Realize too, that money in a Roth IRA has to incubate until you are age 59 ½ in order to take advantage of its tax advantages.

You can do a “do over”

If you change your mind once you convert you can do a “do over.” There is flexibility in the conversion. “You have the ability to do a 'do over' , also known as a re-characterization without incurring any negative tax consequences,” says Bradley Bofford, managing partner, Financial Principles. Why might you want to back track? Say you converted to a Roth in October 2013 and the market value decreases thereafter, you can choose to re-characterize the Roth conversion. It can be put back into the traditional IRA or you can even do another Roth conversion off the lesser amount. You have until October 15th of the year following the conversion to do the re-characterization.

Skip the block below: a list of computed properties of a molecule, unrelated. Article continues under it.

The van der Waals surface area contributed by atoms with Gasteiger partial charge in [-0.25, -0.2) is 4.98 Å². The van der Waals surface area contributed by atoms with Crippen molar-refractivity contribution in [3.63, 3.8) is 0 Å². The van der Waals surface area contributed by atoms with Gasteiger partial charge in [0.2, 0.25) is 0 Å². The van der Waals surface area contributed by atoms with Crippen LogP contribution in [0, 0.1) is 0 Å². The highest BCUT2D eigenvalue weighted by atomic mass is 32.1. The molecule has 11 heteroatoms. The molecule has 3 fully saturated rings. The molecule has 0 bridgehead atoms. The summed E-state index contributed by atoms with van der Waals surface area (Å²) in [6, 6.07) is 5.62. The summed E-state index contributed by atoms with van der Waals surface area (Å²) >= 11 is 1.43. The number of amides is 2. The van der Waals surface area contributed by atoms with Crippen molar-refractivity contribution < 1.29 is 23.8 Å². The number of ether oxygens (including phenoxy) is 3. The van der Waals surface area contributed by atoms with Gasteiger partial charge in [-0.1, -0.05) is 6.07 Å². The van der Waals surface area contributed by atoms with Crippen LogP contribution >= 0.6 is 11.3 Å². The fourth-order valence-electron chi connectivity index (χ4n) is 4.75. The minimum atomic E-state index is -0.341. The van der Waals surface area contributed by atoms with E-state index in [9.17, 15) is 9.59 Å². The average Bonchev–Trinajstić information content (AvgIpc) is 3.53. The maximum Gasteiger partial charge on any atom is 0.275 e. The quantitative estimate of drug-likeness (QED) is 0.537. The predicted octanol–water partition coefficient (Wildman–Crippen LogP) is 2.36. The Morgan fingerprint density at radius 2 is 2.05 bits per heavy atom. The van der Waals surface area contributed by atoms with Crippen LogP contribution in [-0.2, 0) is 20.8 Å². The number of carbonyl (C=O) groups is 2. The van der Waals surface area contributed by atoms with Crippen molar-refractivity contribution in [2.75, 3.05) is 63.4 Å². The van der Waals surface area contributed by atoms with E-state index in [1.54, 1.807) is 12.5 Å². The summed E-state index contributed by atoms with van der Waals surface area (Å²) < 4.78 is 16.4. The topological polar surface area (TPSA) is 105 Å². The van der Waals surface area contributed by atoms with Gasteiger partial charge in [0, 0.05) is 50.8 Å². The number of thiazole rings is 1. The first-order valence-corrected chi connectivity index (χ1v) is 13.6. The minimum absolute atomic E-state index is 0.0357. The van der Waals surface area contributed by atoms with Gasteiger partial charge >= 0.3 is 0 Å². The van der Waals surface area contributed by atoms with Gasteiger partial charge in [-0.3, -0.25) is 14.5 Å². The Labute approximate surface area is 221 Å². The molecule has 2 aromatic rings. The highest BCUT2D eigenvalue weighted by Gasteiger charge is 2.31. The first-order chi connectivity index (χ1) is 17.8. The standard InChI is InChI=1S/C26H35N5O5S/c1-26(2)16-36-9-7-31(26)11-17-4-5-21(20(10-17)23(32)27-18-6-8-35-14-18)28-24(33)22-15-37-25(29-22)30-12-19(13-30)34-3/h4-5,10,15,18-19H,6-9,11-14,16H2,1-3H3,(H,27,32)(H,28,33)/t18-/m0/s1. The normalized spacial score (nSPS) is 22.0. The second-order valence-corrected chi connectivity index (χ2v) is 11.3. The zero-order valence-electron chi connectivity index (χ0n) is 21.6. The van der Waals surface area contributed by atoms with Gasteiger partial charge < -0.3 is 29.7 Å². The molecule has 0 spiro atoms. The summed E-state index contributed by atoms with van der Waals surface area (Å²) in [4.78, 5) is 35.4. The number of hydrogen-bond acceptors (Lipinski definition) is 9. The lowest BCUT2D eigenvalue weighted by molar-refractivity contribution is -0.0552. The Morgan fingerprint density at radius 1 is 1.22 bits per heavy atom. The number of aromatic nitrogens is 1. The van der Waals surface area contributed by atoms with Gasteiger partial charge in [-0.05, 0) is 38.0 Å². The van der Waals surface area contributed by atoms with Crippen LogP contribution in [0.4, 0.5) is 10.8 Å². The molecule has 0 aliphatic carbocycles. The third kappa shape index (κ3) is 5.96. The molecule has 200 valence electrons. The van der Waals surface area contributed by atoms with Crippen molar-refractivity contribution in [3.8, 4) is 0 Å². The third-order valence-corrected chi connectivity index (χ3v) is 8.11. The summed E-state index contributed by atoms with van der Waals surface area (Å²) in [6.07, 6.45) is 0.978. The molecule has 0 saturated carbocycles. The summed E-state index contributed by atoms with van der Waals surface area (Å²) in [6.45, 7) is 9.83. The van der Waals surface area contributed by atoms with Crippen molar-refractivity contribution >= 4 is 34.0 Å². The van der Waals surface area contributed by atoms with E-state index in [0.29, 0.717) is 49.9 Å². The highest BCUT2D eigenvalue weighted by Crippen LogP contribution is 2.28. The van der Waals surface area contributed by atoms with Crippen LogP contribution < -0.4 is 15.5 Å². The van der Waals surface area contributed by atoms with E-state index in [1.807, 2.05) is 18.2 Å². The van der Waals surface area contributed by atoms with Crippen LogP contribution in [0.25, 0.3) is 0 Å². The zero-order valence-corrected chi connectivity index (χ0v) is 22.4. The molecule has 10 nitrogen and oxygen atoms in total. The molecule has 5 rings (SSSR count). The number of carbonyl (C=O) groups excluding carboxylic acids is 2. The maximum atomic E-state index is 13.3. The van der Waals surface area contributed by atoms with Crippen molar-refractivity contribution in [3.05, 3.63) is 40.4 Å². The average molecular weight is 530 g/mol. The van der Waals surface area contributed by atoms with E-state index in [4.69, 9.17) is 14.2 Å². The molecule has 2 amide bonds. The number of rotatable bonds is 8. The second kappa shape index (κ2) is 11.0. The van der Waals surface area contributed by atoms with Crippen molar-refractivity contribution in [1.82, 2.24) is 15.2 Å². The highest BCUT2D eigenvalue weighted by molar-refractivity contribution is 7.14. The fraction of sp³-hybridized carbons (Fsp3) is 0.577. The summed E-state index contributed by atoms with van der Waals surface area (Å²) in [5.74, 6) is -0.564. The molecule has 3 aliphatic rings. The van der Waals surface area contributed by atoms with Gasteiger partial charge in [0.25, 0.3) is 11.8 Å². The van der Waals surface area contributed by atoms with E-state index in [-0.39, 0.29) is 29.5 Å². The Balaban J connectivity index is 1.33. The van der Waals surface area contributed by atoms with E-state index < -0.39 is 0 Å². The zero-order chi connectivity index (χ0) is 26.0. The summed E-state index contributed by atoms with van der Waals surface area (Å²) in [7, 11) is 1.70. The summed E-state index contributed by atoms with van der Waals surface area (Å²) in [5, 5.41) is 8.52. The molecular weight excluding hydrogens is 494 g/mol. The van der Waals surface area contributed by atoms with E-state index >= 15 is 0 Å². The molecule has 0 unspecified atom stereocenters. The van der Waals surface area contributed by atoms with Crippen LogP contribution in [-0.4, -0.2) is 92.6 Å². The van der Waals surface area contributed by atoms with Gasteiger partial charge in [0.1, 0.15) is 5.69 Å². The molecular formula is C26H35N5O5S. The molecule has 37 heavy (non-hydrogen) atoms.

Two huge reasons to switch

Along with tax-free withdrawals, a big advantage of a Roth is that there are no required minimum distributions. “The chief complaint I hear from those who saved properly for retirement is, 'I did what I was supposed to do and sacrificed all of my life, now I feel like I am being penalized for doing what I was supposed to do,.'” says Leonard Wright, co-host of the radio show Financial Fridays. Not only may the saver be forced to take out money they really don't need, but having to tap money at age 70 ½ can result in the saver having to pay taxes in a higher tax bracket, points out Wright. There are no such worries with a Roth.